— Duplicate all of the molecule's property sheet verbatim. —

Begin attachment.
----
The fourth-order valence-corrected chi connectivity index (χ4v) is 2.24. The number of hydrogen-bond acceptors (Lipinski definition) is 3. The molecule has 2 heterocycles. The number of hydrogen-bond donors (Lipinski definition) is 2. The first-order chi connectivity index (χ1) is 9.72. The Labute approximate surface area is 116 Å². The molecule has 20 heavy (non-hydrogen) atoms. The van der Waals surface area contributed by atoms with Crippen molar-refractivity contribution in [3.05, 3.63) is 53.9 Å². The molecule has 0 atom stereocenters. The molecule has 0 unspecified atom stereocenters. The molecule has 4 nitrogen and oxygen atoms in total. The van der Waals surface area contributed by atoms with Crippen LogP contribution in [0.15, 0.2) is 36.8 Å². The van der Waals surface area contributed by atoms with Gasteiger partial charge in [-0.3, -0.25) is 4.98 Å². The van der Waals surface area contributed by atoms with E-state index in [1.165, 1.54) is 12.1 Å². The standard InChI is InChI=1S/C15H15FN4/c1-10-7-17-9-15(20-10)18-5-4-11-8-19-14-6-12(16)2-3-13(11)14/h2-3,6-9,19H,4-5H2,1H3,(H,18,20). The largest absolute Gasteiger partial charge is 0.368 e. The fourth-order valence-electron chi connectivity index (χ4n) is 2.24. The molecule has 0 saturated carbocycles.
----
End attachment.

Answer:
The fourth-order valence-corrected chi connectivity index (χ4v) is 2.24. The number of hydrogen-bond acceptors (Lipinski definition) is 3. The molecule has 2 heterocycles. The number of hydrogen-bond donors (Lipinski definition) is 2. The first-order chi connectivity index (χ1) is 9.72. The Labute approximate surface area is 116 Å². The molecule has 20 heavy (non-hydrogen) atoms. The van der Waals surface area contributed by atoms with Crippen molar-refractivity contribution in [3.05, 3.63) is 53.9 Å². The molecule has 0 atom stereocenters. The molecule has 0 unspecified atom stereocenters. The molecule has 4 nitrogen and oxygen atoms in total. The van der Waals surface area contributed by atoms with Crippen LogP contribution in [0.15, 0.2) is 36.8 Å². The van der Waals surface area contributed by atoms with Gasteiger partial charge in [-0.3, -0.25) is 4.98 Å². The van der Waals surface area contributed by atoms with E-state index in [1.165, 1.54) is 12.1 Å². The standard InChI is InChI=1S/C15H15FN4/c1-10-7-17-9-15(20-10)18-5-4-11-8-19-14-6-12(16)2-3-13(11)14/h2-3,6-9,19H,4-5H2,1H3,(H,18,20). The largest absolute Gasteiger partial charge is 0.368 e. The fourth-order valence-electron chi connectivity index (χ4n) is 2.24. The molecule has 0 saturated carbocycles.